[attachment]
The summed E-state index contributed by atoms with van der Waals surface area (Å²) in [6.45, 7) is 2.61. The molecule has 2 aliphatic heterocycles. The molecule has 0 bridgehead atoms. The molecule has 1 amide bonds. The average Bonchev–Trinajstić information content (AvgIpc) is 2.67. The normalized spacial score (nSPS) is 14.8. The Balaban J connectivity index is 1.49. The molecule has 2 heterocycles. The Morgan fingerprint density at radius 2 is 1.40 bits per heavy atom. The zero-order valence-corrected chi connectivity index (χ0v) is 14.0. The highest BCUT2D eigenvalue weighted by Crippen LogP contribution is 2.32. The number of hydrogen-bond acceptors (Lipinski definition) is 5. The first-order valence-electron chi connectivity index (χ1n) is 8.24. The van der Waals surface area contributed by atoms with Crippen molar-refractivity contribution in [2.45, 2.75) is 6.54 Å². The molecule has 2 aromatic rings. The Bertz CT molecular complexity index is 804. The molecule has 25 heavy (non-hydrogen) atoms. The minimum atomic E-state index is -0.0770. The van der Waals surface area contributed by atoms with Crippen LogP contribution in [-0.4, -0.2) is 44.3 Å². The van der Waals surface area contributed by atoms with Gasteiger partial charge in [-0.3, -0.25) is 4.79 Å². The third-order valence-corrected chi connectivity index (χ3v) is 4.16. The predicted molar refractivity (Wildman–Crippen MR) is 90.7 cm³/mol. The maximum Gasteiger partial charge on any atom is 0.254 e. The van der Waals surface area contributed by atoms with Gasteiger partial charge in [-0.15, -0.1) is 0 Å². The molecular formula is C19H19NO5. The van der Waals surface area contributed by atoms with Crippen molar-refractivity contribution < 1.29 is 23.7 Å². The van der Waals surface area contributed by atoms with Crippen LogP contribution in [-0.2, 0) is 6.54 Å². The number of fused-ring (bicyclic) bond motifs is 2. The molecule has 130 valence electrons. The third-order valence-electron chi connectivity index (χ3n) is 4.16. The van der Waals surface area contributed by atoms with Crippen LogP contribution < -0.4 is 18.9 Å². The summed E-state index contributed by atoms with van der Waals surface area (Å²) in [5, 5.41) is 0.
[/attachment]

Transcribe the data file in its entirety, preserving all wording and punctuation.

The summed E-state index contributed by atoms with van der Waals surface area (Å²) in [6.45, 7) is 2.61. The molecule has 2 aliphatic heterocycles. The molecule has 0 bridgehead atoms. The molecule has 1 amide bonds. The average Bonchev–Trinajstić information content (AvgIpc) is 2.67. The normalized spacial score (nSPS) is 14.8. The Balaban J connectivity index is 1.49. The molecule has 2 heterocycles. The Morgan fingerprint density at radius 2 is 1.40 bits per heavy atom. The zero-order valence-corrected chi connectivity index (χ0v) is 14.0. The highest BCUT2D eigenvalue weighted by Crippen LogP contribution is 2.32. The number of hydrogen-bond acceptors (Lipinski definition) is 5. The first-order valence-electron chi connectivity index (χ1n) is 8.24. The van der Waals surface area contributed by atoms with Crippen molar-refractivity contribution in [2.45, 2.75) is 6.54 Å². The molecule has 2 aromatic rings. The Bertz CT molecular complexity index is 804. The molecule has 25 heavy (non-hydrogen) atoms. The minimum atomic E-state index is -0.0770. The van der Waals surface area contributed by atoms with Crippen LogP contribution in [-0.4, -0.2) is 44.3 Å². The van der Waals surface area contributed by atoms with Gasteiger partial charge in [-0.3, -0.25) is 4.79 Å². The third-order valence-corrected chi connectivity index (χ3v) is 4.16. The predicted molar refractivity (Wildman–Crippen MR) is 90.7 cm³/mol. The maximum Gasteiger partial charge on any atom is 0.254 e. The van der Waals surface area contributed by atoms with Gasteiger partial charge in [-0.15, -0.1) is 0 Å². The molecular formula is C19H19NO5. The van der Waals surface area contributed by atoms with Crippen molar-refractivity contribution < 1.29 is 23.7 Å². The van der Waals surface area contributed by atoms with Crippen LogP contribution in [-0.2, 0) is 6.54 Å². The number of fused-ring (bicyclic) bond motifs is 2. The molecule has 130 valence electrons. The third-order valence-electron chi connectivity index (χ3n) is 4.16. The van der Waals surface area contributed by atoms with Crippen LogP contribution < -0.4 is 18.9 Å². The summed E-state index contributed by atoms with van der Waals surface area (Å²) in [5, 5.41) is 0.